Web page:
Top Line

Search by Date

DD MMM YY or MMDD-YY

Search by Puzzle Number

e.g. 1225-09, 0704-10, 1025-10 etc.

Daily Solution by Email

Enter your email address

Greetings from Las Vegas, Nevada (again!)

My wife and I are on vacation until Friday, July 25th; a road trip through the backroads of the states east of California. I anticipate late-night solving and posting, with acknowledgement of comments and emails suffering. Please, don't be offended at my silence as I prioritize the writing of posts! We spent the whole morning today hiking and taking photos in Arches NP, a favorite of ours, and then had a long drive across Utah as we start back towards home ...

Bill

1115-13 New York Times Crossword Answers 15 Nov 13, Friday





QuickLinks:
Solution to today's crossword in the New York Times
Solution to today's SYNDICATED New York Times crossword in all other publications

Share today's solution with a friend:
FacebookTwitterGoogleEmail

CROSSWORD SETTER: David Woolf
THEME: None
BILL BUTLER’S COMPLETION TIME: 36m 12s
ANSWERS I MISSED: 0

Today's Wiki-est, Amazonian Googlies
Across

9. Rough limestone regions with sinkholes and caverns : KARSTS
A “karst” is a geological formation in which limestone has eroded away leaving sinkholes, underground streams and caverns. The term “karst” comes from such a formation in southwestern Slovenia and northeastern Italy called the Karst Plateau.

15. Novel title character with a "brief, wondrous life" : OSCAR WAO
“The Brief Wondrous Life of Oscar Wao” is a Pulitzer-winning 2007 novel by Junot Díaz, a Dominican-American writer. Díaz was raised in New Jersey, where he chose to set his popular novel.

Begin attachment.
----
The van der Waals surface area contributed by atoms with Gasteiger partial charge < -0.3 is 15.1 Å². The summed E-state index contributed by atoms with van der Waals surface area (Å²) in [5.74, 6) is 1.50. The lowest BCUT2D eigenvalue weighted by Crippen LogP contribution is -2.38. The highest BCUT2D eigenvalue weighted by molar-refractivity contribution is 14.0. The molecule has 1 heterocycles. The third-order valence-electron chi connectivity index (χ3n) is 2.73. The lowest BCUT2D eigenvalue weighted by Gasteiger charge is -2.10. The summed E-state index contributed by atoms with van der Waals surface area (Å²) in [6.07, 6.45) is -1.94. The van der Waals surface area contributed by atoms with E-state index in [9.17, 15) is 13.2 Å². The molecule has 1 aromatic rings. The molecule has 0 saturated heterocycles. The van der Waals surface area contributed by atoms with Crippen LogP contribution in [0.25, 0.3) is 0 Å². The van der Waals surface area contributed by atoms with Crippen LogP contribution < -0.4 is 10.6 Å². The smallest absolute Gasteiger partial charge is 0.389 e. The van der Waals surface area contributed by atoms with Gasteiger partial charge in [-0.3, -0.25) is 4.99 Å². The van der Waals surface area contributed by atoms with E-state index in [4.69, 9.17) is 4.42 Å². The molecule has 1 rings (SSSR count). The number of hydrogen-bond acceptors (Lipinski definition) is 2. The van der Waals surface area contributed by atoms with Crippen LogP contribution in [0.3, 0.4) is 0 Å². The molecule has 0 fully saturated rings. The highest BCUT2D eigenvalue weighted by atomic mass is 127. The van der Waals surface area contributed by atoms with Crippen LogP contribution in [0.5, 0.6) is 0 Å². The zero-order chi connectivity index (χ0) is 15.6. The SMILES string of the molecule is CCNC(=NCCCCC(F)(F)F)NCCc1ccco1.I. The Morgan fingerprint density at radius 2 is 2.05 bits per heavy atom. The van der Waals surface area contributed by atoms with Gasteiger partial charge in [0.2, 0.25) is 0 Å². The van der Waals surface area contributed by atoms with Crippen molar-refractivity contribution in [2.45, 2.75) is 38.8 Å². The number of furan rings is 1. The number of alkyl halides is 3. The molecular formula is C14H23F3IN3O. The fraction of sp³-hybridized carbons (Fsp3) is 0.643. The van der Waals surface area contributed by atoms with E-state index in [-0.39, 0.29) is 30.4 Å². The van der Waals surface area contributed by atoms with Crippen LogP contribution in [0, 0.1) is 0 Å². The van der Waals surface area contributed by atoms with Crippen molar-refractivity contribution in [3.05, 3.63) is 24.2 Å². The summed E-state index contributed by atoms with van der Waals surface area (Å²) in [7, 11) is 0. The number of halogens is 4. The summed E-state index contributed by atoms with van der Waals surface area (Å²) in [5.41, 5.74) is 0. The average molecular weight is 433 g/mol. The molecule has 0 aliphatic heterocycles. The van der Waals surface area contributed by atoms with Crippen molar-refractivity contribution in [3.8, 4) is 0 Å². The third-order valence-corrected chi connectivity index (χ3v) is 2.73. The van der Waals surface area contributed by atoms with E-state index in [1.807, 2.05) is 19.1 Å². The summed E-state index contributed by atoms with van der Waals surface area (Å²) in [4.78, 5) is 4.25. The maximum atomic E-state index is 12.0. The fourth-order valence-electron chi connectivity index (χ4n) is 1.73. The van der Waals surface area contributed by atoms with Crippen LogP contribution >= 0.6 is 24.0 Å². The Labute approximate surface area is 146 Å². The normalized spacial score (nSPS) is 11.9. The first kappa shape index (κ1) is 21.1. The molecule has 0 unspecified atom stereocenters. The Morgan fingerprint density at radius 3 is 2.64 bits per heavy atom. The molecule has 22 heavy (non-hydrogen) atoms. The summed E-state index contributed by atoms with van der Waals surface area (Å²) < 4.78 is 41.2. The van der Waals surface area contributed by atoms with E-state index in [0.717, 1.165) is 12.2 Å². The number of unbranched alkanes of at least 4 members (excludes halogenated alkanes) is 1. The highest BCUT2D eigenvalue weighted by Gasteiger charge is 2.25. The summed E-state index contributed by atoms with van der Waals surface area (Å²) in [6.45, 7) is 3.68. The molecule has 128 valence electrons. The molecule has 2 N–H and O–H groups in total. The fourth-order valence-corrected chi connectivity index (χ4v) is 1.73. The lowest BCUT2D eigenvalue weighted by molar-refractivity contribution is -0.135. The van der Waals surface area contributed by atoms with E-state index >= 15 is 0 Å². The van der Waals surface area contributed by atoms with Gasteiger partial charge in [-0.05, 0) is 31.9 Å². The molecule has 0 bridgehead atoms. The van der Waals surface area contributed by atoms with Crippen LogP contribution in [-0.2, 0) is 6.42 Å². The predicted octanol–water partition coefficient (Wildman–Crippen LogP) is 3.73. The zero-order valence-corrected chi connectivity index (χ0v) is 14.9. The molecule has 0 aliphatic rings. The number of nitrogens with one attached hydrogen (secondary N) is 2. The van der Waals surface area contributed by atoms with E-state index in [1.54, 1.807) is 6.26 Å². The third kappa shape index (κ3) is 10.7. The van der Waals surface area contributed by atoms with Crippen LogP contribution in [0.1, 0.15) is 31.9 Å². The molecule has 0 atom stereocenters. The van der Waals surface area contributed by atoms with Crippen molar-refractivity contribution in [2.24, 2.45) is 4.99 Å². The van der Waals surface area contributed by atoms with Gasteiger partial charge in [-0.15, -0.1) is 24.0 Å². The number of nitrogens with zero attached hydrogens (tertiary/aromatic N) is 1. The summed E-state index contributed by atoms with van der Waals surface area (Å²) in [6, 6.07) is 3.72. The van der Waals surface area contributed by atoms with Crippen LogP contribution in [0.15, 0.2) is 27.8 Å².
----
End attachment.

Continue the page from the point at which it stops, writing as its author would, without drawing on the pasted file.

16. Hawaii's Forbidden Isle : NIIHAU
The Hawaiian island of Niihau lies about 17 miles southwest of Kauai, with a population of just over 100 people. Niihau is privately owned and so only a few tourists are welcome, and only in the past few decades. The lack of access led to the island earning the nickname “the Forbidden Isle”.

19. One buzzing off? : GNAT
Gnats are attracted to the smell of rotting food, and to vinegar. Simple homemade traps that use vinegar are often constructed to attract and kill gnats.

20. Three Stooges display : IDIOCY
If you've seen a few of the films starring "The Three Stooges" you'll have noticed that the line up changed over the years. The original trio was made up of Moe and Shemp Howard (two brothers) and Larry Fine (a good friend of the Howards). This line up was usually known as "Moe, Larry and Shemp". Then Curly Howard replaced his brother when Shemp quit the act, creating the most famous trio, "Moe, Larry And Curly". Shemp returned when Curly had a debilitating stroke in 1946, and Shemp stayed with the troupe until he died in 1955. Shemp was replaced by Joe Besser, and then "Curly-Joe" DeRita. When Larry Fine had a stroke in 1970, it effectively marked the end of the act.